We Are Men tries to celebrate guydom and bromance and all those wonderful men-hanging-out-together qualities that so many shows have tried to celebrate over the last few years (probably due to the success of some combination of Entourage and The Hangover, but that’s another article). While there’s nothing wrong with celebrating male friendship, and I think it’s a great theme that was overlooked before a couple of years ago, sixth degree poor man’s iterations of that theme like “We Are Men” make me feel kind of disgusted for my gender. Certainly guys have been known to bash women as a gender occasionally, and there’s nothing wrong with idly complaining to some extent to make a guy feel better after a bad date or breakup, etc. It’s also silly to harp on one episode of a twenty minute show to bemoan the show’s point of view; it’s hard to fit a world view in less than a half hour. Still, it’s not an arbitrarily chosen half hour, it’s one you know your show will be judged and chosen by. Dads writes and creators balked at accusations of sexism and racism by claiming that later episodes would make the characters more complex, and to some extent it’s fair to note that most characters feel like tropes after an episode.   But maybe don’t put that much racism in it either. I would have absolutely no problem if the first episode featured just men; there’s nothing wrong with shows for men, by men, and they could introduce women in later episodes when these characters were more fleshed out. What I do have a problem is how the limited number of women are portrayed. His fiance is portrayed as a naggy impediment to his dreams. The other female character who gets a minute is Shalhoub’s daughter, who seemed like kind of a male fantasy, as the cool, sexy chick, who gave him tips on how to hook up with women. It’s not that other shows don’t feature women mostly as merely objects for men to ogle and hope to have sex with, but for whatever reason this show felt more boorish than most.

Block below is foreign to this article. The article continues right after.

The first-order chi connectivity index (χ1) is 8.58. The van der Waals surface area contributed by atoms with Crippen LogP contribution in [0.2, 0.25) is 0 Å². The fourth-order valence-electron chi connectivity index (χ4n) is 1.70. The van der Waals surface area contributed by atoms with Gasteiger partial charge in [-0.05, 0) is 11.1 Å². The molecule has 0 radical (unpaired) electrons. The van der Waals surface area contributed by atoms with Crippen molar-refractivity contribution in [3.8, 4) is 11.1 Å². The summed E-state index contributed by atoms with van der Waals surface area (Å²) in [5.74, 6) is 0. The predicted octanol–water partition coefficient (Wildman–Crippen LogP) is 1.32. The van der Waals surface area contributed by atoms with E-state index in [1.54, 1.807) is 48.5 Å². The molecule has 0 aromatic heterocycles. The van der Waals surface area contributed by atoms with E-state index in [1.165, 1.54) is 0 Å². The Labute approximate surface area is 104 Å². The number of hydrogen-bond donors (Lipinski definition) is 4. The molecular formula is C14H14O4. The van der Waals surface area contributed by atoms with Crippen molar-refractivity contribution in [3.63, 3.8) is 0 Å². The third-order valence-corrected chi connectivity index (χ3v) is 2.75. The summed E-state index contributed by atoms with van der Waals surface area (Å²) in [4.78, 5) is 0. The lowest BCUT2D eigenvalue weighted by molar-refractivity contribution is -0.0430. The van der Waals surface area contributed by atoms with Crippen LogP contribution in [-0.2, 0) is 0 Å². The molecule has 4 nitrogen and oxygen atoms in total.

If Entourage is the male fantasy show you dream after a booze-filled party, We Are Men is the reality when you wake up groggy in the morning, hungover. Everything that seemed so great the night before now appears kind of ugly. While hanging out with cool successful guys and sleeping with a lot of hot chicks was fun in Entourage, it was less so when you realize that those guys were kind of sketchy and leering at women feels much more uncomfortable.

Of course guys look at attractive women, and there’s nothing inherently wrong with portraying that reality but I felt really creepy watching the four guys in We Are Men ogle women from their poolside. Probably the single worst shot without which it might not have stuck out as much is when the camera follows a bikini-glad young women, and Carter, narrating, tells us, well, we’re showing you that, just because. They do this in Entourage all the time, but somehow that show seemed separated from reality in so many ways, and it was strangely easy to enjoy the fun fantastical times Entourage provided while laughing away its approach towards women.

Anyway, bad show. Also worth noting were the cameos by Alan Ruck, who has also appeared in a couple of episodes of Masters of Sex this year, who shows up as the priest officiating Carter’s wedding, and Dave Foley, who is in the show for approximate ten seconds as Carter’s dad.

Will I watch it again? I again could only watch one more even if I wanted to, but I don’t. America got one right and decided they collectively ddin’t want to see any more of this claptrap. Smart call.

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One Response to “Fall 2013 Review: We Are Men”

  1. jessef November 21, 2013 at 3:42 pm #

    You know, the second part of your description actually makes for a compelling show in the Peep Show vein. The idea of a show providing a real-life “morning-after” counterpoint to Entourage seems like it could be done really well.